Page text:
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Understanding Forgiveness - Part 2

Updated: Nov 3, 2022

Bless Those Who Curse You


This Weeks Video

…and do good to them that hate you!

This is the loving approach to life that was taught in the Sermon on the Mount, not an approach that endorsed crusades, the inquisitions, or the genocide of heretics.

The patron saint of Lucca, in Italy, is Saint Zita. The story goes that at the age of twelve, Zita became a servant to the Fatinelli, a noble family of Lucca. In spite of many years of serious abuse by her ‘noble’ employers, as well as that from her co-workers, it was said that Zita never lost her inner peace, her love of those who did her wrong, and the respect that she had for her employers. It was said that her meekness, humility, and self-restraint eventually overcame the hostility of her employers, to the extent that years later she was put in charge of all of the affairs of the house. Her approach to life demonstrated her pure faith, which made it possible for her to ‘suffer’ the years of abuse, and her unfailing devoutness softened the hearts of those she worked for and with.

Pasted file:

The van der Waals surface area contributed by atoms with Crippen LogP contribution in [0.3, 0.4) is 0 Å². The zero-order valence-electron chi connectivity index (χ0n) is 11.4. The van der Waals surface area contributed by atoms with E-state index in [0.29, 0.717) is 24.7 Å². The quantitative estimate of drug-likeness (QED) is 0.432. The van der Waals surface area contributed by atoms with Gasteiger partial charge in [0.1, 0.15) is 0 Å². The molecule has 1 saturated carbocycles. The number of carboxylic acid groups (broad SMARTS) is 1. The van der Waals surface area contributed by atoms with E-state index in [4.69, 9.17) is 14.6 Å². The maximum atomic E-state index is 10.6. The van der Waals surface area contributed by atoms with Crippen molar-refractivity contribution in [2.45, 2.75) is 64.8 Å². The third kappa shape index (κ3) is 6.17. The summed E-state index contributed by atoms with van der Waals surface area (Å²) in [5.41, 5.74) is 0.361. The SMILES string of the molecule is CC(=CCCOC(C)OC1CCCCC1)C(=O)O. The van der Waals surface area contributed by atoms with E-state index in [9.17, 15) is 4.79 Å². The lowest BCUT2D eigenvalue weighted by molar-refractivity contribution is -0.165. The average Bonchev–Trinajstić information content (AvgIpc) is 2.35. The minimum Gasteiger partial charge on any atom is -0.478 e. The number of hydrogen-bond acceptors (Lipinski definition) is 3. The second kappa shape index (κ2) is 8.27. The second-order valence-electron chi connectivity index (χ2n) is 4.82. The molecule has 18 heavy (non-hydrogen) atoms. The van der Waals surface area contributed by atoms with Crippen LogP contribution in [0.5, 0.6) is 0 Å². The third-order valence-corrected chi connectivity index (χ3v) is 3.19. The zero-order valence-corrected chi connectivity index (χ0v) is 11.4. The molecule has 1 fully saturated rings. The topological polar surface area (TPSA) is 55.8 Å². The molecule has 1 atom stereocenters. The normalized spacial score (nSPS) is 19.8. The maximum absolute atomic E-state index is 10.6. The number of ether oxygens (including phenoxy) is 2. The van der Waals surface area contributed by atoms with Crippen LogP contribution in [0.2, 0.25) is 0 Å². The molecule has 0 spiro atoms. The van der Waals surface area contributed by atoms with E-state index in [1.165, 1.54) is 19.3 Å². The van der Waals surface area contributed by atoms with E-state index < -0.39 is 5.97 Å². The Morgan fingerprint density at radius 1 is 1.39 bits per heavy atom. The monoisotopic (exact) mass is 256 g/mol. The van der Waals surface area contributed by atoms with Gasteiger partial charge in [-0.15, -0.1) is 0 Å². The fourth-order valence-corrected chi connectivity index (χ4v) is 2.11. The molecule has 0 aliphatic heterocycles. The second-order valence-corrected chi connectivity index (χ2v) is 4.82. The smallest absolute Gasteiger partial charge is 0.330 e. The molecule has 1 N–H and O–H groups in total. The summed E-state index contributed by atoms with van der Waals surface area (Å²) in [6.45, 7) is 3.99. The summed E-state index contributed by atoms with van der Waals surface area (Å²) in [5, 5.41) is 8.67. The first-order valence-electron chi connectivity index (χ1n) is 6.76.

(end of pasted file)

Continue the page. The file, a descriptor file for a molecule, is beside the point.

Zita won favour with her enemies, her employers and colleagues, through total humility. Her dedication to working hard, with kindness and compassion, was reward in itself. The passion of her heart didn’t expect anything or anyone to be different, because her heart was already filled with the ‘love of God’. That was reward in itself.

The 16th of March marks the anniversary of an event that occurred in 1244, in the Occitan region of Southern France. A stele found in a field called Prat dels Cremats (Occitan for “Field of the Burned”) at the base of a fortress mountain called Montségur, has inscribed on it in Occitan, Als catars, als martirs del pur amor crestian. 16 de març 1244 (“The Cathars, martyrs of pure Christian love. 16 March 1244”) According to popular local myth, 200 Perfecti (the Cathar male and female priests) we corralled into a wood-filled stockade at the base of the mountain and without resistance were incinerated.

Their offence? They were Gnostic Christians who totally subscribed to the teachings of the Sermon on the Mount, in particular the idea of forgiveness being the ultimate demonstration of love. They lived exemplary lives, such that they developed a large following that became a concern for the Church in Rome, and an embarrassment given the performance of their own clergy. It was inevitable, that having this ‘not-resisting-evil’ approach to life would seal the fate of the Cathar. By the middle of the 14th century, they were almost eliminated.

How then is it possible to bless and do good to people who curse you and hate you, people who want to hurt or even kill you?